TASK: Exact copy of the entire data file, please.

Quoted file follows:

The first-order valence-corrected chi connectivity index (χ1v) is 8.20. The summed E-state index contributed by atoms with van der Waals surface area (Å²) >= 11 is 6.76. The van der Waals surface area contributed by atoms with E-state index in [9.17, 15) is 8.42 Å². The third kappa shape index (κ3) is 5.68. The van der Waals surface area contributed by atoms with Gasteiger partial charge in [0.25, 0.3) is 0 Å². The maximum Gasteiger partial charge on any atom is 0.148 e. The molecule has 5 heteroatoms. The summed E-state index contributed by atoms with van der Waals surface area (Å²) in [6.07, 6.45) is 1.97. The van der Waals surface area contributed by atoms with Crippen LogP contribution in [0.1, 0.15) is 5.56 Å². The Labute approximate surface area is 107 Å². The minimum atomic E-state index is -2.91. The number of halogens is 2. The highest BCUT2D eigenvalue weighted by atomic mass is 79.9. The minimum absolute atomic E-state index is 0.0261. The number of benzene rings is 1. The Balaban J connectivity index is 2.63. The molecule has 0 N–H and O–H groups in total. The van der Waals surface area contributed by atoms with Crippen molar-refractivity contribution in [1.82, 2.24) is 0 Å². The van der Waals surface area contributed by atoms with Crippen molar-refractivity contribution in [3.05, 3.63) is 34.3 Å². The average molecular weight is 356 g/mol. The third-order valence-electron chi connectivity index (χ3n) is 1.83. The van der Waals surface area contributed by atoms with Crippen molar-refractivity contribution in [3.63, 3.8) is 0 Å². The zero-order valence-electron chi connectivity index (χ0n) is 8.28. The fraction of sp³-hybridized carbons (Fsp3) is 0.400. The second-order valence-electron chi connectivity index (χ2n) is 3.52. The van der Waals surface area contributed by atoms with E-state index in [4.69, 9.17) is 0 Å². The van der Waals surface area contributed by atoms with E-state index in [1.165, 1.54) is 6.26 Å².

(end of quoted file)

The first-order valence-corrected chi connectivity index (χ1v) is 8.20. The summed E-state index contributed by atoms with van der Waals surface area (Å²) >= 11 is 6.76. The van der Waals surface area contributed by atoms with E-state index in [9.17, 15) is 8.42 Å². The third kappa shape index (κ3) is 5.68. The van der Waals surface area contributed by atoms with Gasteiger partial charge in [0.25, 0.3) is 0 Å². The maximum Gasteiger partial charge on any atom is 0.148 e. The molecule has 5 heteroatoms. The summed E-state index contributed by atoms with van der Waals surface area (Å²) in [6.07, 6.45) is 1.97. The van der Waals surface area contributed by atoms with Crippen LogP contribution in [0.1, 0.15) is 5.56 Å². The Labute approximate surface area is 107 Å². The minimum atomic E-state index is -2.91. The number of halogens is 2. The highest BCUT2D eigenvalue weighted by atomic mass is 79.9. The minimum absolute atomic E-state index is 0.0261. The number of benzene rings is 1. The Balaban J connectivity index is 2.63. The molecule has 0 N–H and O–H groups in total. The van der Waals surface area contributed by atoms with Crippen molar-refractivity contribution in [1.82, 2.24) is 0 Å². The van der Waals surface area contributed by atoms with Crippen molar-refractivity contribution in [3.05, 3.63) is 34.3 Å². The average molecular weight is 356 g/mol. The third-order valence-electron chi connectivity index (χ3n) is 1.83. The van der Waals surface area contributed by atoms with Crippen molar-refractivity contribution in [3.63, 3.8) is 0 Å². The zero-order valence-electron chi connectivity index (χ0n) is 8.28. The fraction of sp³-hybridized carbons (Fsp3) is 0.400. The second-order valence-electron chi connectivity index (χ2n) is 3.52. The van der Waals surface area contributed by atoms with E-state index in [4.69, 9.17) is 0 Å². The van der Waals surface area contributed by atoms with E-state index in [1.165, 1.54) is 6.26 Å².